Since the coronavirus pandemic struck in early 2020 there has been a significant increase in volatility and turnover on equity markets across the globe. A narrative that has caught global headlines is the rise and impact of the retail investor and their influence on equity markets. This phenomenon is being observed in all major developed equity markets and Australia is no different.
In May 2020 ASIC released a report titled “Retail investor trading during COVID-19 volatility”. In the report ASIC found the average daily market turnover by retail brokers had increased over 100% while there was a sharp increase (3.4x) in the number of newly opened client accounts associated with retail brokers. The report also found retail investors were trading more frequently as measured by the average time between trades by the same account in a particular stock. In utilising their extensive trade surveillance data ASIC determined that there had been a marked increase in retail investor participation on the ASX.
As a collective group, retail investors have traditionally been a large participant in the microcap sector. The microcap sector is dominated by emerging companies that are typically small in size and have relatively low levels of liquidity. These characteristics make it difficult for institutional investors to dominate the trading flow as observed in large cap trading and creates an opportunistic playing field for the retail investor.
If the retail investor is already an active participant in the microcap sector and retail investor activity has taken off, are we able to see any unusual trading activity in the microcap sector here in Australia? The short answer is a definite Yes.
Buy, buy buy, sell, sell, sell!
There has been a notable increase in turnover in the microcap sector since the coronavirus pandemic began in early 2020. The chart below tracks the annual turnover over the microcap sector against the rolling 12 month returns over the past 16 years. Two observations to note (1) a correlation (albeit weak) between liquidity and returns and (2) the explosion in turnover over the past 12 months.
Figure #1 – Annual Liquidity (RHS) vs Microcap Sector 12 month rolling returns (LHS)
The average monthly turnover of the microcap sector in 2020 was $11.5B (Jan 2020 was $6.3B, September 2020 was $15.3b). This is a 74% increase on the average monthly turnover observed in 2019. January is typically the lowest turnover month due to Australian holidays, so it is noteworthy that turnover in January 2021 was $13.5B, 115% higher than January 2020.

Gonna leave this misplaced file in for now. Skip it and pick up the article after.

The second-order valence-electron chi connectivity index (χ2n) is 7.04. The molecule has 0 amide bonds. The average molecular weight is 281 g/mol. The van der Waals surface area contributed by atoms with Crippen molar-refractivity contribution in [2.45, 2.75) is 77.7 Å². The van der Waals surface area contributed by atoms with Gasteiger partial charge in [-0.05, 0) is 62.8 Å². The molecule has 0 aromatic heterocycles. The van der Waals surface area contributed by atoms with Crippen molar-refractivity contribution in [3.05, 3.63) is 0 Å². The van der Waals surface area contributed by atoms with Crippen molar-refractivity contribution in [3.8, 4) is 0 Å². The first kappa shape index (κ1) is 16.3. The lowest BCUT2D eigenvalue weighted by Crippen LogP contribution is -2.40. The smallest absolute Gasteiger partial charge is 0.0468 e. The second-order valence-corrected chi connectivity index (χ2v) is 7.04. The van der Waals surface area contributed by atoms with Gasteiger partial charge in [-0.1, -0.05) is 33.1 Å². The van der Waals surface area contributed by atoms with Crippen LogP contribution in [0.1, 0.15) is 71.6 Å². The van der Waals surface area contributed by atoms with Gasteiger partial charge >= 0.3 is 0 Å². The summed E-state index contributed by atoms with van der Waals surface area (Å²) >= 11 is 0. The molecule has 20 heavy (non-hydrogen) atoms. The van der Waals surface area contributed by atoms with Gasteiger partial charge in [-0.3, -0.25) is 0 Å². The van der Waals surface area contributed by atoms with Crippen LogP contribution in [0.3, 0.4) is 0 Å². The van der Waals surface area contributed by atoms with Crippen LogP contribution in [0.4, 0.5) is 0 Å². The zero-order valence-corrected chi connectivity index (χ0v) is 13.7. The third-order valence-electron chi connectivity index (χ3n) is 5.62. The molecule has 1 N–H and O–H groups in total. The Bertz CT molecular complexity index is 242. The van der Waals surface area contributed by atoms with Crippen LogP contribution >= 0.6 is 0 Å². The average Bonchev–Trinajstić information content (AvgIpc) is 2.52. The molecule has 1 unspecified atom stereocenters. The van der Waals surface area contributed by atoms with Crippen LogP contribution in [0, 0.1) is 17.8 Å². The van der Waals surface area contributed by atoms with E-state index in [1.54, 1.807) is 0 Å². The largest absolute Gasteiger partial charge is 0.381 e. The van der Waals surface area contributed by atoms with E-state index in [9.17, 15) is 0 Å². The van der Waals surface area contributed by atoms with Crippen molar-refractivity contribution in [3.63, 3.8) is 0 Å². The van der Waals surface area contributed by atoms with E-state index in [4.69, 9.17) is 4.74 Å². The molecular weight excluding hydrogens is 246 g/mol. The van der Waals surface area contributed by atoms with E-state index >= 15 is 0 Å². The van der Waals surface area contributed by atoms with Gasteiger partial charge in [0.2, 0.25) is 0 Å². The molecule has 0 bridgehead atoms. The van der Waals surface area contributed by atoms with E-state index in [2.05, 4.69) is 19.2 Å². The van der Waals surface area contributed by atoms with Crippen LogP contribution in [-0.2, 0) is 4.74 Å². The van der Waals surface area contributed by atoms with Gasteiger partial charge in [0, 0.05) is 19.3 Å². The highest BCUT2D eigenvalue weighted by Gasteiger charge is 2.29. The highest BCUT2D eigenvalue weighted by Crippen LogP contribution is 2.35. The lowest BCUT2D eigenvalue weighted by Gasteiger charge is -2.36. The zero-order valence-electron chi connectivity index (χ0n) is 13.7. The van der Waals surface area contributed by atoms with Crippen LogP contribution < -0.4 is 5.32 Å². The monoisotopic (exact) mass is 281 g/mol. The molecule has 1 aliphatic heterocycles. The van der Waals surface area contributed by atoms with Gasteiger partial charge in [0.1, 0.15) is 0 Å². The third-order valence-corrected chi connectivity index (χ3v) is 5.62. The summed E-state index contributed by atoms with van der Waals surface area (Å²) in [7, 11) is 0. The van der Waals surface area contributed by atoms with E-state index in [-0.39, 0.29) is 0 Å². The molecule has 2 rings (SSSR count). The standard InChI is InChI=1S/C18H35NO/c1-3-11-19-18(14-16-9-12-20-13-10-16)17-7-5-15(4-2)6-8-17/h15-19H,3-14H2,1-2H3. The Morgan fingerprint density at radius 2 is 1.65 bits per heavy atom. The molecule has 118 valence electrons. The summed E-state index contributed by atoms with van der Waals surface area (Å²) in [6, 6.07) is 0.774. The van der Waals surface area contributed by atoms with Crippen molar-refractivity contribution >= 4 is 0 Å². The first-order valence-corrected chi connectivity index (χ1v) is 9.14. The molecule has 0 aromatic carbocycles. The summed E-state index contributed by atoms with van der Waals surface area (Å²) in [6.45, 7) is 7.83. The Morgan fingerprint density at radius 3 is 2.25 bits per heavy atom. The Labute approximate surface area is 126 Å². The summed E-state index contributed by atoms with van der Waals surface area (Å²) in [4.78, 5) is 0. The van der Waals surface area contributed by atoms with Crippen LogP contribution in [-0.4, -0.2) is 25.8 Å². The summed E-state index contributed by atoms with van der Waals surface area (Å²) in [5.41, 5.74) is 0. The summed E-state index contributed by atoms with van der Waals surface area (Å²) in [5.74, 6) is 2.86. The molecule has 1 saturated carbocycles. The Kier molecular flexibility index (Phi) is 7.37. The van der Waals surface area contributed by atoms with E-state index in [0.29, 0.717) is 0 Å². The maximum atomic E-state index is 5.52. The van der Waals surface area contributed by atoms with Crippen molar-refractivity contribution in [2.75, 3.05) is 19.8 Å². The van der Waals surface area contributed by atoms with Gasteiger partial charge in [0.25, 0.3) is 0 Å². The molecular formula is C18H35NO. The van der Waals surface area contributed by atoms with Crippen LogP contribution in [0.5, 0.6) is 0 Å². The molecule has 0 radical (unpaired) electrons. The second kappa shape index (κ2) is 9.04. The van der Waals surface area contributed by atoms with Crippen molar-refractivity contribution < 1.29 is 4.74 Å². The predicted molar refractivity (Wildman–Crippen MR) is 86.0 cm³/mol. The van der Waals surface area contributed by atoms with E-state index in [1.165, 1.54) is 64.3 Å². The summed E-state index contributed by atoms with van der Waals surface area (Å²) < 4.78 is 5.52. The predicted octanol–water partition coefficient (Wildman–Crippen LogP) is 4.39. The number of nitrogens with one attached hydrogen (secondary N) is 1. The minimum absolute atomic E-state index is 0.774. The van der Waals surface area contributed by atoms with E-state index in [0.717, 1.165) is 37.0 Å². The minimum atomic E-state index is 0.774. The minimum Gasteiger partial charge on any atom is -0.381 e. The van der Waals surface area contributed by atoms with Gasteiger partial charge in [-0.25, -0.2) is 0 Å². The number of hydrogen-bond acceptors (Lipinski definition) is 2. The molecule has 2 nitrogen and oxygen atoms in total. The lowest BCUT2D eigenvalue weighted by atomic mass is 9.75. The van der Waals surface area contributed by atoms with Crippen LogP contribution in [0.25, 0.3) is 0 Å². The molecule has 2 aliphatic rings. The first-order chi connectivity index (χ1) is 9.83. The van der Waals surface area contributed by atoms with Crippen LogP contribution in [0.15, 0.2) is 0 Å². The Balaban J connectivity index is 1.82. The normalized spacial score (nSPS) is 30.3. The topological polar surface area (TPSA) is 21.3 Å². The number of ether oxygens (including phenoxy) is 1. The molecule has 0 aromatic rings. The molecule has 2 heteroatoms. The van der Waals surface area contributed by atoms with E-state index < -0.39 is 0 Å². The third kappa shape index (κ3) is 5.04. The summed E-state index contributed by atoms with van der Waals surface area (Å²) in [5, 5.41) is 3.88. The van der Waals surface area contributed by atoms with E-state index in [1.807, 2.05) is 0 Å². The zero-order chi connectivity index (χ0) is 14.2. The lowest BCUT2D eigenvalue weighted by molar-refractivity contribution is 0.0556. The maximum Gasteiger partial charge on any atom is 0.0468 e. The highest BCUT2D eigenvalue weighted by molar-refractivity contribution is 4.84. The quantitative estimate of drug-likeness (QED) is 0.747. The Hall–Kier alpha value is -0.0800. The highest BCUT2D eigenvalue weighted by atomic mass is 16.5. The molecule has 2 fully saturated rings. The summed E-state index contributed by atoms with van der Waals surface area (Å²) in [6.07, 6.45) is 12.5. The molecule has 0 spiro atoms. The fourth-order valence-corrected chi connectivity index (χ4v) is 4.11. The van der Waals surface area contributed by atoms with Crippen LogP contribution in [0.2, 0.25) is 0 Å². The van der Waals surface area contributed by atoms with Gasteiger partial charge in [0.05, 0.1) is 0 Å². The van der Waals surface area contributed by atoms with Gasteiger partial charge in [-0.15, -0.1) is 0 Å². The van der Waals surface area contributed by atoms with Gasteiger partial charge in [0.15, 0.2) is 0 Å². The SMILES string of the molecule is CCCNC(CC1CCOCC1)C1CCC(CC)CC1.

Breaking this down further we looked at the percentage of microcap companies that saw more than 100% of their issued equity turned over in a single quarter. This is the equivalent of a company having every one of its shares on issue traded at least once in a 3-month period. It is not common for a company to see their entire issued capital base turned over in 3 months or less however there are some rational reasons that might explain this behaviour (i.e. a biotech fails a pivotal trial, an explorer drills a series of dud holes, a company is thought to be potentially insolvent or fraudulent etc). In fact, history shows we should expect to see around 1.5% of the sector (by number of companies) turning over its entire share base in a single quarter. As the chart below shows we are now seeing 5% – 7% of companies in the microcap sector having this excessive turnover. A rational conclusion is that shorter term speculative trading behaviour is having an overly large influence on market turnover.
Figure #2: % Microcap stocks turning over at least 100% within the quarter
The next chart examines the same time period as above but shows the percentage of companies in the microcap sector that generate a 100% or greater return at some point in the quarter. Note this analysis compares a company’s price at the start of the quarter with the company’s highest price observed over the quarter (not the closing price at the end of the quarter). If a company’s share price increased 100% or more at some point during the quarter it is counted, even if the quarterly return at the end of the quarter is less than 100%.